The reason is simple.  The Washington Nationals have no leadership because they don’t appreciate the role of the manager.  If you want to see a team with no leadership, look at what happened in their dugout over this past weekend.

Star players going after each other is never a good sign, and it isn’t the first time it has happened in this “leader-less” time…which if you think about it…goes back more than five years.

This all starts when then-manager Jim Riggleman abruptly quit in 2011 because general manager Mike Rizzo wouldn’t discuss a contract extension with him.  Since then, the Nationals have had four skippers, none of whom seemed to cure what ails the Nats. First, there was Davey Johnson who was lured out of retirement on short notice upon Riggleman’s sudden exit. When Johnson went back to being retired, Rizzo turned to Matt Williams, who was completely unprepared for the job. When it was clear the time to part with Williams, Rizzo gave Bud Black a low-ball offer which he refused.  Then Rizzo brought in another guy ready for retirement in Dusty Baker. Now, Rizzo’s gone to another first-time manager, and the fact that the Nationals are a .500 team six games behind the upstart Philadelphia Phillies speaks for itself.

5) The Cincinnati Reds Are The Best Last-Place Team In Baseball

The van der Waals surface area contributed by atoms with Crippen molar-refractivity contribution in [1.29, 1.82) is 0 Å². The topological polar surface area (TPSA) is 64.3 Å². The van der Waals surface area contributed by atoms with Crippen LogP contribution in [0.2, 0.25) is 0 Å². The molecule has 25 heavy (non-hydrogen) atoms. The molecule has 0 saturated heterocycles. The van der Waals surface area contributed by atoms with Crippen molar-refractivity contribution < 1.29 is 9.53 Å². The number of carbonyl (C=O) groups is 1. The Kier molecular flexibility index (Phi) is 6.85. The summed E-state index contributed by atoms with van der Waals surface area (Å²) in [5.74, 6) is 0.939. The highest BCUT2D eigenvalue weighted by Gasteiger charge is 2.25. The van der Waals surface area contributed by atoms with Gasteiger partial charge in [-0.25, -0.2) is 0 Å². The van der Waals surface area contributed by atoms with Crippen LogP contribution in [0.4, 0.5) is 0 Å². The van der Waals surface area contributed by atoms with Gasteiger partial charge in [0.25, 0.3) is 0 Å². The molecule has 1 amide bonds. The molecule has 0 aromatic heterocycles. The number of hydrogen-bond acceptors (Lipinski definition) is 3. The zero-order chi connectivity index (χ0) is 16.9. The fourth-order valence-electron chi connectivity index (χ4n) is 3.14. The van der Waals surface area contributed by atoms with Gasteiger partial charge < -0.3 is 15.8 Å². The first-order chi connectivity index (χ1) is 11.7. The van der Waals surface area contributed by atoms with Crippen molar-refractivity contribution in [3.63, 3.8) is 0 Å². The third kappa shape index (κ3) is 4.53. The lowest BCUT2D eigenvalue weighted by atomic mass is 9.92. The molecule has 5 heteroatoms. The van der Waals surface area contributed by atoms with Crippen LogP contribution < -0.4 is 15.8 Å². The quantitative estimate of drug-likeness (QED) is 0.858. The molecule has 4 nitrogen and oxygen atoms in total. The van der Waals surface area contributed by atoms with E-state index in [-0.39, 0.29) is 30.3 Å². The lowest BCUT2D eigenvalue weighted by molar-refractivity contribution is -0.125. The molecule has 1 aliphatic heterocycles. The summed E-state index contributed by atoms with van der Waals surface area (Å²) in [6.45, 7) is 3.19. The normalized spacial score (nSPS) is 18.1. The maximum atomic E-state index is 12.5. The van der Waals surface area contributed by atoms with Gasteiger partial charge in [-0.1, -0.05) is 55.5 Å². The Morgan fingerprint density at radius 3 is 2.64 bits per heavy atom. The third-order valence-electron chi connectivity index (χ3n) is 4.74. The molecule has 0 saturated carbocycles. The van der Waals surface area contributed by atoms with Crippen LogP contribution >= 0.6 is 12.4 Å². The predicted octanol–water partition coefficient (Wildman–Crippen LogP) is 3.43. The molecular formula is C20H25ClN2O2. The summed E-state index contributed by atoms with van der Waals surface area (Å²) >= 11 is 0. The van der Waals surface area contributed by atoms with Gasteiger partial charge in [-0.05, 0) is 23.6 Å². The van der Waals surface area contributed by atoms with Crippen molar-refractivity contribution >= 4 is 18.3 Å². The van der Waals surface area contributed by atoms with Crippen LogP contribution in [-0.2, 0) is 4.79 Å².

If the season started on May 1st, the Cincinnati Reds would be a .550 team right now.  But it doesn’t, and the Reds 7-22 start in April is why they are stuck in the NL Central cellar.  But how many last place teams do you know that have three guys with at least 60 RBIs at this point, and one of them is not former MVP and potential future Hall-of-Famer Joey Votto. That how you get a ;last place team which ranks in the top ten in Team RBIs, top five in Team Hits, and second overall in team walks. Imagine where this team would be if they didn’t have last-place-worthy pitching?

Oh, and don’t look now, but who has this team performing this well all things considered?  The same Jim Riggleman whom the Nationals wouldn’t pay.

6) Tim Tebow Would Have Been A Major-Leaguer This Season

The news this morning that a broken bone in his hand will require season-ending surgery is the definition of anti-climatic, because Tebow was most definitely going to be in a big-league uniform this season.  Even ESPN, the kings of coming to the party late, were starting to catch on to the idea that Tebow was likely to get a call-up after his appearance in the Double-A All-Star Game.  We could argue all day about the merits of such a promotion; the guy strikes out more often than a chess club captain in a room full of cheerleaders.  But the fact remains the New York Mets are a train-wreck, they have all the characteristics of a team getting ready to have the trade-deadline yard sale, and side-show or not, Tebow would have given Mets’ fans a reason to show up in September.

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About J-Dub

What your view of sports would be if you had too many concussions

One comment on “The Deep Six: Under-Appreciated Baseball Realities Coming Into The Home Stretch

  1. Pingback: The 2018 Baseball Trading Deadline – The “Shark Week” Comparison | Dubsism